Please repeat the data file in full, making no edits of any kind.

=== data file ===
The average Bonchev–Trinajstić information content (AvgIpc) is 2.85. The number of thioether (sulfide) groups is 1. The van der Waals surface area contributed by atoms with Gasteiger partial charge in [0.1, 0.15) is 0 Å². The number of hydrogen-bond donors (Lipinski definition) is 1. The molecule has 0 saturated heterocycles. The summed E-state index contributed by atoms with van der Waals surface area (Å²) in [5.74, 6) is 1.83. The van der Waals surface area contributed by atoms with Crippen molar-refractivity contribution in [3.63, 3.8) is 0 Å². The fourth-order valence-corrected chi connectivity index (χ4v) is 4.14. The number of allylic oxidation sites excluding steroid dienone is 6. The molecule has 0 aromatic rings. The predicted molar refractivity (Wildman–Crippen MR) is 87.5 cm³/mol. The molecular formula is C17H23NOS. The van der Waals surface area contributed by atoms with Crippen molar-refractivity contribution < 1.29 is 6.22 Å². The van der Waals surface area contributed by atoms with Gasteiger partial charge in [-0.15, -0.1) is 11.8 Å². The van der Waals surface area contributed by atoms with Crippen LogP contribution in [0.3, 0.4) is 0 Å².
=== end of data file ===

The average Bonchev–Trinajstić information content (AvgIpc) is 2.85. The number of thioether (sulfide) groups is 1. The van der Waals surface area contributed by atoms with Gasteiger partial charge in [0.1, 0.15) is 0 Å². The number of hydrogen-bond donors (Lipinski definition) is 1. The molecule has 0 saturated heterocycles. The summed E-state index contributed by atoms with van der Waals surface area (Å²) in [5.74, 6) is 1.83. The van der Waals surface area contributed by atoms with Crippen molar-refractivity contribution in [3.63, 3.8) is 0 Å². The fourth-order valence-corrected chi connectivity index (χ4v) is 4.14. The number of allylic oxidation sites excluding steroid dienone is 6. The molecule has 0 aromatic rings. The predicted molar refractivity (Wildman–Crippen MR) is 87.5 cm³/mol. The molecular formula is C17H23NOS. The van der Waals surface area contributed by atoms with Crippen molar-refractivity contribution < 1.29 is 6.22 Å². The van der Waals surface area contributed by atoms with Gasteiger partial charge in [-0.15, -0.1) is 11.8 Å². The van der Waals surface area contributed by atoms with Crippen LogP contribution in [0.3, 0.4) is 0 Å².